Don’t avoid pizza – make it healthy!

It is all about the nutritional ratio. H=N/C or Health = nutrients over calories. If you can keep the nutrients high and the calories low, you will indeed have a quintessential kid food that doesn’t derail your efforts at healthy eating.

For pizza delivery try these tips:

  • Thin crust beats thick or deep dish crust
  • Whole grain is only better if it is thin crust, the amount of fibre isn’t worth the extra dough
  • Chicken is the best meat, all other meats are too fatty
  • One cheese is plenty  but if you have to add some, add goat’s cheese, it is lower in fat
  • Add as many vegetables as possible to a veggie pizza; olives, sundried tomatoes and capers count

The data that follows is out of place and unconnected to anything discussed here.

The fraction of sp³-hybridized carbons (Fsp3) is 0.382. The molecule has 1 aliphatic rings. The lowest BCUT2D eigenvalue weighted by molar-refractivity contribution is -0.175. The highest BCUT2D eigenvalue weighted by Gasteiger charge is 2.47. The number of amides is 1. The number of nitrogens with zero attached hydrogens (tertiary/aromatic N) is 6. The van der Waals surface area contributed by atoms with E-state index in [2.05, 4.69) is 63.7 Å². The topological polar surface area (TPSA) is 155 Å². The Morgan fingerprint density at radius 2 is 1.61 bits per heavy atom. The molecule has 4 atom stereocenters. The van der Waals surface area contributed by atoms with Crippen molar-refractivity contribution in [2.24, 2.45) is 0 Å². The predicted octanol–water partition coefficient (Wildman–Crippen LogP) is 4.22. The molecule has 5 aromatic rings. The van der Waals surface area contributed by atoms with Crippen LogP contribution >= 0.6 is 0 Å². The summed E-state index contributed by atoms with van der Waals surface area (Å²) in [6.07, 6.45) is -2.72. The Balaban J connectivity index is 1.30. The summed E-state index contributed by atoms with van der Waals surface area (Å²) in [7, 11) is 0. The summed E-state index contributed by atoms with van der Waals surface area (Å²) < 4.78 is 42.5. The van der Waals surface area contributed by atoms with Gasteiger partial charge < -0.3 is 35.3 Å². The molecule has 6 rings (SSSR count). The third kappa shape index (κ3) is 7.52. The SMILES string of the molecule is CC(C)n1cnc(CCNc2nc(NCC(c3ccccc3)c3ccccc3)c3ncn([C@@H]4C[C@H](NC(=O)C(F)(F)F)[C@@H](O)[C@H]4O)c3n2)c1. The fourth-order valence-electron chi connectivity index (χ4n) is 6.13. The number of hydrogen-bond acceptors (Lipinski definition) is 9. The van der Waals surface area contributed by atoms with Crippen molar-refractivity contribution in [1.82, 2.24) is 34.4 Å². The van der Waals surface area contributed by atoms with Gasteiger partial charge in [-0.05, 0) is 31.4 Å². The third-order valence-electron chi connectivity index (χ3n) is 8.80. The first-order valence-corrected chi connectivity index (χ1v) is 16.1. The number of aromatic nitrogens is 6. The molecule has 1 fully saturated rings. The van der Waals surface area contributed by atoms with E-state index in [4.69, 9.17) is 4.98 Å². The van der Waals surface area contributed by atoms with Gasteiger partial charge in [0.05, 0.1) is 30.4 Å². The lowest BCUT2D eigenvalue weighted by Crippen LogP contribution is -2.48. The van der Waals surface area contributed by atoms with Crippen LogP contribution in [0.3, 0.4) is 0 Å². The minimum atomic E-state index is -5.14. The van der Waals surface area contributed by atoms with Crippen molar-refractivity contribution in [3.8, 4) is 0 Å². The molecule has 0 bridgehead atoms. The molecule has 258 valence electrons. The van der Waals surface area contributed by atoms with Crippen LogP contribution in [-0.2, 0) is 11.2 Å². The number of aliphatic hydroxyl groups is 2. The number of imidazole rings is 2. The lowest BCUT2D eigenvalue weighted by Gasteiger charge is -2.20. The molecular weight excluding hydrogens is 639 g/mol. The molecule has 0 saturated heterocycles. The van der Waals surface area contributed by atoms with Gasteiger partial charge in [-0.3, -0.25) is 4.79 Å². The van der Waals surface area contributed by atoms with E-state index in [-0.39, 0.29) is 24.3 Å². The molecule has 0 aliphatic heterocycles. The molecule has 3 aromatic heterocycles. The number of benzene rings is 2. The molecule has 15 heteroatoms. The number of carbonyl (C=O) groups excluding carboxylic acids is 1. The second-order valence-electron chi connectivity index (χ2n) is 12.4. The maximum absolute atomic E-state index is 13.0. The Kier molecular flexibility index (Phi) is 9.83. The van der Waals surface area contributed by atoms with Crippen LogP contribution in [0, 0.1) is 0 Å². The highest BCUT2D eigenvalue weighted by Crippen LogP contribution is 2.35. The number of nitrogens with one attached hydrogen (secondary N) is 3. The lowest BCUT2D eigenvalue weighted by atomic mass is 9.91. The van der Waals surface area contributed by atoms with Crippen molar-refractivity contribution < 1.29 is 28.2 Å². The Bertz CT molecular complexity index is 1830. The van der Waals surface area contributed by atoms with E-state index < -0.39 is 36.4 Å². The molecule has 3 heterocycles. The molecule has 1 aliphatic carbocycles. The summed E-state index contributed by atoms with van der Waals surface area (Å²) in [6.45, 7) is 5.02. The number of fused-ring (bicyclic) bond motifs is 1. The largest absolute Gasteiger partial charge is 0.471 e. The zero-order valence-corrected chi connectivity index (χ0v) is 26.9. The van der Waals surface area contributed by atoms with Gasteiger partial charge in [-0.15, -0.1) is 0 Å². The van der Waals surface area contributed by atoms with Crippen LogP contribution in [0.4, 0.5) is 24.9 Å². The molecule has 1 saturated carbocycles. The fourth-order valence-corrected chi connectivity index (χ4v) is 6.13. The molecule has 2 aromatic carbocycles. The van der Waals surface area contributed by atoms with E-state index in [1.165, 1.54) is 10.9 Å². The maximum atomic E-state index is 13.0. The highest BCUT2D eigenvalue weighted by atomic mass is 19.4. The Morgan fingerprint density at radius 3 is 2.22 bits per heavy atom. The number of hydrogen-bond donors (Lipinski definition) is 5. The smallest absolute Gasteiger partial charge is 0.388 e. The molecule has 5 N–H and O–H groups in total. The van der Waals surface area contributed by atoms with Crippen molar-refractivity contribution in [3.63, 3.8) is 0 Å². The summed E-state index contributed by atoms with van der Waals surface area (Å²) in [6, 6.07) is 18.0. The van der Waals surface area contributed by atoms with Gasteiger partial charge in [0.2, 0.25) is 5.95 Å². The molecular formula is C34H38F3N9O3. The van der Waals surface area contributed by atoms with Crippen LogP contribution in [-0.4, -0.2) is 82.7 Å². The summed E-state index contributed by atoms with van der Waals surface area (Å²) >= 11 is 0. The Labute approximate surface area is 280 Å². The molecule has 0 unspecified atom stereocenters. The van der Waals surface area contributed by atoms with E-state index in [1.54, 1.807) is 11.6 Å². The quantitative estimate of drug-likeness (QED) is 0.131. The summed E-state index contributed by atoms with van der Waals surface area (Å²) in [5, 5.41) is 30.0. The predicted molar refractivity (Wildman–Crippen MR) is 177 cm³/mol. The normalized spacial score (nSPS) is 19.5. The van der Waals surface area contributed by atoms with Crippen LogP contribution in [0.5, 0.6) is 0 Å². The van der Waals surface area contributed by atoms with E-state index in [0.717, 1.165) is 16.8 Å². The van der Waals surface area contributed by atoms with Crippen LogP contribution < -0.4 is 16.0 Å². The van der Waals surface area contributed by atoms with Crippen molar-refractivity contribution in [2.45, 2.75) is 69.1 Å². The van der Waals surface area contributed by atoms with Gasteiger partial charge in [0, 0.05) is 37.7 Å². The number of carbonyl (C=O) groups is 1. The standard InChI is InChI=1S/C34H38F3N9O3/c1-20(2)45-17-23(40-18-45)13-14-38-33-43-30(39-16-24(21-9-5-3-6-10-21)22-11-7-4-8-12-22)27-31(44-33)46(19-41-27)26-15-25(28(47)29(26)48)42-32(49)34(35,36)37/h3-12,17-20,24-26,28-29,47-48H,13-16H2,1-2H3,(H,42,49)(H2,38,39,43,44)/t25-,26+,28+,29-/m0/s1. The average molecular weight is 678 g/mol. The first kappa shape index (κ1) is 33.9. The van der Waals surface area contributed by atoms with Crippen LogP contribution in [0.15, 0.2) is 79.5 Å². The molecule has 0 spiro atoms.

• Ask for double the tomato sauce
  • Order double the salad and half the pizza that you think you will need
  • Skip all appetizers, they are never worth the calories

When opting for frozen pizza keep these things in mind:

  • Choose whichever thin crust pizza has the lowest sodium count
  • Avoid all meats other than chicken
  • Spread extra tomato paste on frozen top before baking and sprinkle extra herbs, ground flax or chia seeds
  • Add a shake of grated parmesan to keep your new toppings in place
  • Top with arugula or spinach after you remove from the oven
  • If you just can’t cope without a little meat, choose lean prosciutto into small pieces and add after baking

If you would like a crust dip, consider:

  • Tomato or marinara sauce or another healthy pizza sauce
  • Avoid all creamy or cheesy sauces
  • Salsa is low fat and high flavour nutrient dense dip, it goes with everything

So if you want pizza go for it! By following some of these nutritional tips to enhance pizza recipes you can still make this Italian treat a part of healthy eating.

 

About the Author: